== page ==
Home > Uncategorized > The Most Ticketed Cars

Comments 0 Comments
Advertiser Disclosure


There are all sorts of theories about which cars police officers are most likely to pull over, but cars aren’t breaking speed limits — drivers are. Rather than being cop magnets, certain cars get labeled as ticket targets because of the drivers they tend to attract: fast ones. On Insurance.com’s list of cars that get the most tickets, some sporty cars top the rankings.

“Cars don’t get tickets, drivers do,” said Des Toups, Insurance.com managing editor, in a news release, “but those drivers like the WRX.”

In an analysis of 557,238 drivers who sought quotes from Insurance.com, 33.6% of Subaru WRX owners reported having been cited for a traffic violation in the past three years. Among all vehicle models included in the data, an average of 19.6% of their drivers had traffic violations in their recent past. The list includes cars for which at least 50 quotes were sought from January 2013 through July 2014.

It’s important to note that this list highlights the overlap of drivers’ vehicle choices and their driving records — the consumers were not necessarily ticketed while driving the cars for which they requested quotes. It’s interesting to see the correlation, but beyond their appeal to certain types of drivers, the cars have nothing to do with your tendency to receive a ticket while driving them. According to the analysis, here are the cars preferred by drivers with a history of traffic violations:

10. Mazda Mazda2: 28.1% of drivers have tickets

9. Toyota FJ Cruiser: 28.4%

8. Scion tC: 28.8%

7. Mercury Topaz: 28.8%

6. Volkswagen Rabbit: 29.6%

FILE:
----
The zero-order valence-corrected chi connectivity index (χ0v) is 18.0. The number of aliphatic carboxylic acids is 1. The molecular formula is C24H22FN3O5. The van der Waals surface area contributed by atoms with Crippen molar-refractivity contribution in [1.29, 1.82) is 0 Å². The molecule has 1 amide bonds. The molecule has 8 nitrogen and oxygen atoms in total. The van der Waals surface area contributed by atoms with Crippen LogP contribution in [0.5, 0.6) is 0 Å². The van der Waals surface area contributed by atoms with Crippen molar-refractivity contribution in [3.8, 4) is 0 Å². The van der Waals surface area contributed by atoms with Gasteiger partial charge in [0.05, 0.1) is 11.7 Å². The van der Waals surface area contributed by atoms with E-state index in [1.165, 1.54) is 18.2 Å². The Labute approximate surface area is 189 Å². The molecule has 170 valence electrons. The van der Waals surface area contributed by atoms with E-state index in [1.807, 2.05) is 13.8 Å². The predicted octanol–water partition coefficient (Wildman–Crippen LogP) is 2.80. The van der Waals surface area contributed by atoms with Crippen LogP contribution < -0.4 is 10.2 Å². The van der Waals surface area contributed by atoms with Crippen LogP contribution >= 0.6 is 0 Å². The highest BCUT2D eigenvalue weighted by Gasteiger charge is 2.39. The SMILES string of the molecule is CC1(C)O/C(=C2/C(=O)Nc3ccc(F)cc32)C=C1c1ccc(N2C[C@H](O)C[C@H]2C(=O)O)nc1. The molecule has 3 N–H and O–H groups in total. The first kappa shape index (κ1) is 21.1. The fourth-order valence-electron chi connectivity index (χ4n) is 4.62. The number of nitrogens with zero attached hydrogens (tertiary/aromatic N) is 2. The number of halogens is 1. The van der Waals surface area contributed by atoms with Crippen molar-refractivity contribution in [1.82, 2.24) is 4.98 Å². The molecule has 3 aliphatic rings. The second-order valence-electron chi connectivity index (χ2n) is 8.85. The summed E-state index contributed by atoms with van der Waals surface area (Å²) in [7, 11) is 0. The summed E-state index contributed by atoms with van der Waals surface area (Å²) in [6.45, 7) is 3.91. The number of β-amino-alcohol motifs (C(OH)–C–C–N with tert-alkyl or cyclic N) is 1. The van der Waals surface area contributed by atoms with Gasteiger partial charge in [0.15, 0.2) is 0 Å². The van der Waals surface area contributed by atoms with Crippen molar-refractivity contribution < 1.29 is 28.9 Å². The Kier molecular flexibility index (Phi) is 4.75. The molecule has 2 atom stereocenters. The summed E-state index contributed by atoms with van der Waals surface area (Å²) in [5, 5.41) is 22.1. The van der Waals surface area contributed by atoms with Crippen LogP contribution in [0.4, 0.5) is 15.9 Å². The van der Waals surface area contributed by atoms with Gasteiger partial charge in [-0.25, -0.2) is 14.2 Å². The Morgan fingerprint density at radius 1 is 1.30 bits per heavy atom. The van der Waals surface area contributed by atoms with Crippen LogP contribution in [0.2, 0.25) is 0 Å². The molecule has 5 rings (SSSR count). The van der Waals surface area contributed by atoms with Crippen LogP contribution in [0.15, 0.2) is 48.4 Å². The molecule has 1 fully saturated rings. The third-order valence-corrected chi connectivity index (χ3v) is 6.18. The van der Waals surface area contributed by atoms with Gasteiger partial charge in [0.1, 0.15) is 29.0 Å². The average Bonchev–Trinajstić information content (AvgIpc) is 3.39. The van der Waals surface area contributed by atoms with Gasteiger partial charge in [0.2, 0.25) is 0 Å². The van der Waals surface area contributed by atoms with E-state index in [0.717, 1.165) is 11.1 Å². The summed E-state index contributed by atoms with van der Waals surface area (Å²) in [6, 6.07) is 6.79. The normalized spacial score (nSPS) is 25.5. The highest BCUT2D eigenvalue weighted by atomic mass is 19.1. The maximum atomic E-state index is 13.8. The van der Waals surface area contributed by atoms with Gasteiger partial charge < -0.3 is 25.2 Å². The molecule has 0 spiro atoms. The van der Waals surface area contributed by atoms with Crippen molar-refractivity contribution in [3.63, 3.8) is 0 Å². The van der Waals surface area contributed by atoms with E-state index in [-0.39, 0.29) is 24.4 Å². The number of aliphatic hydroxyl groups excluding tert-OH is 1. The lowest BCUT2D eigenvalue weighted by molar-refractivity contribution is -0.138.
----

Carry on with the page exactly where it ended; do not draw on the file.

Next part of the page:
5. Subaru Tribeca: 29.7%

4. Toyota Supra: 30.8%

3. Scion FR-S: 32.6%

2. Pontiac GTO: 32.7%

1. Subaru WRX: 33.6%

As the report noted, the rankings reflect the drivers’ tendency to speed, rather than speedy attributes of the cars. For example, some cars with high-speed capability weren’t among the most ticketed, perhaps because they are pricier and attract older, sometimes more responsible drivers.

To a certain degree, you have control over how much you pay for car insurance, though there are many thing that factor into the monthly premium you pay. Responsible driving may help you save on premium costs, and in some states, having a good credit standing allows you to save a bit, as well. It’s one of the many reasons you want to regularly review your credit scores (you can get two credit scores for free on Credit.com), but no matter what influences how much you pay for insurance, make sure you shop around for affordable coverage that meets your needs.

More on Credit Reports and Credit Scores:

Image: iStock

Comments on articles and responses to those comments are not provided or commissioned by a bank advertiser. Responses have not been reviewed, approved or otherwise endorsed by a bank advertiser. It is not a bank advertiser's responsibility to ensure all posts and/or questions are answered.

Please note that our comments are moderated, so it may take a little time before you see them on the page. Thanks for your patience.

Credit.com receives compensation for the financial products and services advertised on this site if our users apply for and sign up for any of them.

Hello, Reader!

Thanks for checking out Credit.com. We hope you find the site and the journalism we produce useful. We wanted to take some time to tell you a bit about ourselves.

Our People

The Credit.com editorial team is staffed by a team of editors and reporters, each with many years of financial reporting experience. We’ve worked for places like the New York Times, American Banker, Frontline, TheStreet.com, Business Insider, ABC News, NBC News, CNBC and many others. We also employ a few freelancers and more than 50 contributors (these are typically subject matter experts from the worlds of finance, academia, politics, business and elsewhere).

Our Reporting